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The hidden fighter in the war on drugs: Your boss
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The hidden fighter in the war on drugs: Your boss


Most business owners wouldn’t blink before tossing out an application from someone with a history of drug abuse. Not Randy Salvig.

“It’s like rescuing a dog or cat out there. I don’t find them, they find me,” the 54-year-old chuckled.

The owner of Randco Tanks, a Kelso water tank manufacturer, estimates that all but two of his 18 employees have used drugs at some point their lives, even if they weren’t all addicts.

“I think, being a businessperson, I like people achieving things in life,” he said. “When it comes to people, they come in as a laborer and the next they know, they’re a welder, and they’re constantly achieving their dreams, climbing up the ladder. … I gravitate toward that type of personality.”

Salvig may be exceptional in his willingness to absorb drug-troubled people back into the workforce, and by example he shows how important a role employers can have in reforming abusers. But keeping workplaces drug-free is a massive and expensive challenge for businesses here and nationwide, and it’s becoming further muddled by marijuana legalization.

Businesses shell out hundreds of millions in an attempt to prevent lost productivity, absenteeism and injuries due to drug use.

“People that are doing drugs are not thinking about what your need is as an employer,” said Marcus Cloke, an administrator for Another Option Inc. in Kelso. “They’re focusing on what they’re dealing with.”

Drug abuse put an estimated $193 billion drag on the U.S. economy in 2007, according to a U.S. Department of Justice study. (That would be $222 billion today if adjusted for inflation.)

The biggest chunk of those costs isn’t for health care or law enforcement. It’s for lost productivity. That includes household and job productivity; absent or distracted workers; and unrealized productivity of people who aren’t working because they’re getting medical treatment or are incarcerated because of drug-related crimes.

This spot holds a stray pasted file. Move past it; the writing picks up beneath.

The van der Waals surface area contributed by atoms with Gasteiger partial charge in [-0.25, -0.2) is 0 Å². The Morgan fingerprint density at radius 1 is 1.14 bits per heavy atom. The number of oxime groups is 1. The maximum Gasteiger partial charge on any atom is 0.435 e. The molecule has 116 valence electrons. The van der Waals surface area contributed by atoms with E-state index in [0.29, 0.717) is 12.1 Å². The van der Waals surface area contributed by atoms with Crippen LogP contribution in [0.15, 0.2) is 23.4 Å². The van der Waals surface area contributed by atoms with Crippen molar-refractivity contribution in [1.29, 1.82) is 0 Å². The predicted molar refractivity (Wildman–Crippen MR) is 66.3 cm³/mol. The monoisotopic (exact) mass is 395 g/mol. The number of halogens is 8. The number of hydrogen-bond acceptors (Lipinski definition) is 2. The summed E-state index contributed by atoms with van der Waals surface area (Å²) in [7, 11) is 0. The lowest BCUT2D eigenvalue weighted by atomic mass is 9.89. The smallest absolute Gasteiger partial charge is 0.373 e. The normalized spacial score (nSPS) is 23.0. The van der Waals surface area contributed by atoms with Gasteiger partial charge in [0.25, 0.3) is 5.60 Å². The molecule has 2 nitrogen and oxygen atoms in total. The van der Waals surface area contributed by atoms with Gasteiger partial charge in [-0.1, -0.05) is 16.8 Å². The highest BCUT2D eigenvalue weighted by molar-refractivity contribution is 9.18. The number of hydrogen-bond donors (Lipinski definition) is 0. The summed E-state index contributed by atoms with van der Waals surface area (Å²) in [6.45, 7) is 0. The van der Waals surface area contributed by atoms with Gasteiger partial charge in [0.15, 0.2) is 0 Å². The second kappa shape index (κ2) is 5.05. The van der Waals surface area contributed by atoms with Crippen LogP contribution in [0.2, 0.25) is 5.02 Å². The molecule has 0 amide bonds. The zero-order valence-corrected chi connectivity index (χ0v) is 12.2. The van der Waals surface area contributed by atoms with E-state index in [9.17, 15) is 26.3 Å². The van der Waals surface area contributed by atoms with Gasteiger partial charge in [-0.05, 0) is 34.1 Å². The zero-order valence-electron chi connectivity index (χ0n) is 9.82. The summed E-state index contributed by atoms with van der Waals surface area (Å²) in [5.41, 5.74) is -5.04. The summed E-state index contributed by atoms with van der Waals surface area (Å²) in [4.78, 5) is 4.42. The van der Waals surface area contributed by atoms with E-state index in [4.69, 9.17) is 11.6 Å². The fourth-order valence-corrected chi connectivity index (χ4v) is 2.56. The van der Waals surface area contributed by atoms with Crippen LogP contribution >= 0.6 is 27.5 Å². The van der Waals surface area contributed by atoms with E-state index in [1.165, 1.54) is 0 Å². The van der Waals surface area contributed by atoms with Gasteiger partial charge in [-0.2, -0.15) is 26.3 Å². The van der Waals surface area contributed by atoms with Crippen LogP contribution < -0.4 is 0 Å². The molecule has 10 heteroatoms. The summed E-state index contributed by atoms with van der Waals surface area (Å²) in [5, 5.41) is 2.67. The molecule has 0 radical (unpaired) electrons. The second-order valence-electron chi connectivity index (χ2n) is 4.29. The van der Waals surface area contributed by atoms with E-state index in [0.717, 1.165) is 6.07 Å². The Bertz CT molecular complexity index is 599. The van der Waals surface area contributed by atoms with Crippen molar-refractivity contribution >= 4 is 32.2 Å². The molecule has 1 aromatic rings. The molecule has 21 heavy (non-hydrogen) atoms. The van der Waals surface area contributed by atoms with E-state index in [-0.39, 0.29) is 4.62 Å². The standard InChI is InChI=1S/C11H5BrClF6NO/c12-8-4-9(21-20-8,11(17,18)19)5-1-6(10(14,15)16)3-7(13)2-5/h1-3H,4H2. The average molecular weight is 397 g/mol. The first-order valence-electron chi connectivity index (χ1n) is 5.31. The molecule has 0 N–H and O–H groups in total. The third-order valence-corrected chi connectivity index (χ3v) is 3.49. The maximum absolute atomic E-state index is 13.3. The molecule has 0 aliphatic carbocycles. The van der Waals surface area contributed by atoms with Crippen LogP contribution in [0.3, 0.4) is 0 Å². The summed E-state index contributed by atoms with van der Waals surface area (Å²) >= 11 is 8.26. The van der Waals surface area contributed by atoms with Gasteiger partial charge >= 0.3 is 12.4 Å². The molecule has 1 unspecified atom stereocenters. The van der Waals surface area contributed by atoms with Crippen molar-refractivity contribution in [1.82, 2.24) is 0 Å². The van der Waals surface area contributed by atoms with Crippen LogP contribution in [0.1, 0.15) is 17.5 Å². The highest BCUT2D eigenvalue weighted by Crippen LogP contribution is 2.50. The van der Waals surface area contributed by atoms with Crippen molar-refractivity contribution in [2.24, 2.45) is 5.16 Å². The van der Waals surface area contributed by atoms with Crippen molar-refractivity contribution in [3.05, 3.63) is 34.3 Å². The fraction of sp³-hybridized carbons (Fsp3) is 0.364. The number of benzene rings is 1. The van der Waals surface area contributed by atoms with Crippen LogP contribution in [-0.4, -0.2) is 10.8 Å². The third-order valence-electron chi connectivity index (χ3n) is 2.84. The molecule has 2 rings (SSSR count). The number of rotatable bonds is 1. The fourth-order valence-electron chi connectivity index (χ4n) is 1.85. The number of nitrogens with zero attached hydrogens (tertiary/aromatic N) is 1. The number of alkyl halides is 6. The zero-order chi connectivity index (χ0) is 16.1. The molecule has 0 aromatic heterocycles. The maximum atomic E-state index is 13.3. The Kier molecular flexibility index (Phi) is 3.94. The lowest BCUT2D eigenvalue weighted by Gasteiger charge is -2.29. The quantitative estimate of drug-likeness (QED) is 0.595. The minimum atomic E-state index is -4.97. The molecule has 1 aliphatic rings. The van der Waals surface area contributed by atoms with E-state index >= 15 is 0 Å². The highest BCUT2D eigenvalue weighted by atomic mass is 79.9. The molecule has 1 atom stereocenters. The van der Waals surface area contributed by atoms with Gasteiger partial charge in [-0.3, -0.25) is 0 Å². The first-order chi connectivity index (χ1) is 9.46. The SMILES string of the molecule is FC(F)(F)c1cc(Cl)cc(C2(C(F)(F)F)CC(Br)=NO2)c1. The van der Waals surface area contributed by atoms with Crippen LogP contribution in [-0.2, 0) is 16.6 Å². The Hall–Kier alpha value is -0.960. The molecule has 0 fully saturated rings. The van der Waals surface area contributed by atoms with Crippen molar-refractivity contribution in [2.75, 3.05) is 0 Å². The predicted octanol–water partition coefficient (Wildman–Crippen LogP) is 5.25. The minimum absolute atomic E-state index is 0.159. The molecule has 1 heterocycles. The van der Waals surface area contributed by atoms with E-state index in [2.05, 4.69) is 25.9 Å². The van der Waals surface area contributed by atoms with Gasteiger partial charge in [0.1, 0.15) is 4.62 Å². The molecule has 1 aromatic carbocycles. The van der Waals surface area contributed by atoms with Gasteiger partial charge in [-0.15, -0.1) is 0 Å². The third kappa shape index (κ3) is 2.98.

Recovery at Randco

James Piel, 31, was one of those people. He “didn’t really have a work history” when he first injected a heroin-filled needle into his arm five years ago.

Piel was introduced to oxycodone in 2006 when had testicular cancer. He went into remission for four years, but he kept crushing painkillers to snort for a high. When he developed cancer again in 2010, drug manufacturers had swapped out the old pills for harder-to-crush ones, intending to prevent abuse. Instead of quitting, Piel, like many other addicts, switched to heroin. At the time he was working for a refrigeration manufacturer, but it wasn’t long before his sense of normalcy slipped.

“You can only maintain for so long before it catches up to you,” Piel said. “I couldn’t show up to work. … If you don’t have the drug, you’re sick. You can’t get up, your body hurts,”

Last year he was sentenced to 19 months in prison after burglarizing a Vancouver home and was convicted of first-degree criminal trespassing, possession of heroin, second-degree possession and trafficking of stolen property, third-degree theft and forgery.

Piel said prison gave him a chance to do what he had wanted to do for years — get sober.

“I had tried to get clean before, but it was always for the wrong reason,” he said. “It was to make my daughter’s mom happy. I finally became ready to do it for myself.”

Piel served the last six months of his sentence in Longview Work Release, a transitional, work-oriented facility for offenders. After applying to more than 100 places for a job, Piel landed a job with Randco Tanks as a temporary laborer. He practiced welding early before work, and he was promoted to welder about two months ago.

Salvig’s son-in-law took Piel on a kayaking trip to celebrate after he finished work release in early June. Piel now lives in Longview’s Oxford House, a transition house for men, and has to attend chemical dependency treatments and report to a Department of Correction parole officer.

Working, staying busy and attending Narcotics Anonymous are all keys to his sobriety, Piel said.

But not everyone is as successful.

When the economic crisis hit in 2008, Randco Tanks laid off 15 to 20 people, including a recovering alcoholic.

“He got his little coin from going through Alcoholics Anonymous. Then, I found out he relapsed,” Salvig said. “So I do take the weight of that, because I feel bad that he lost his job and I had to make that decision. He got severely upset at me.”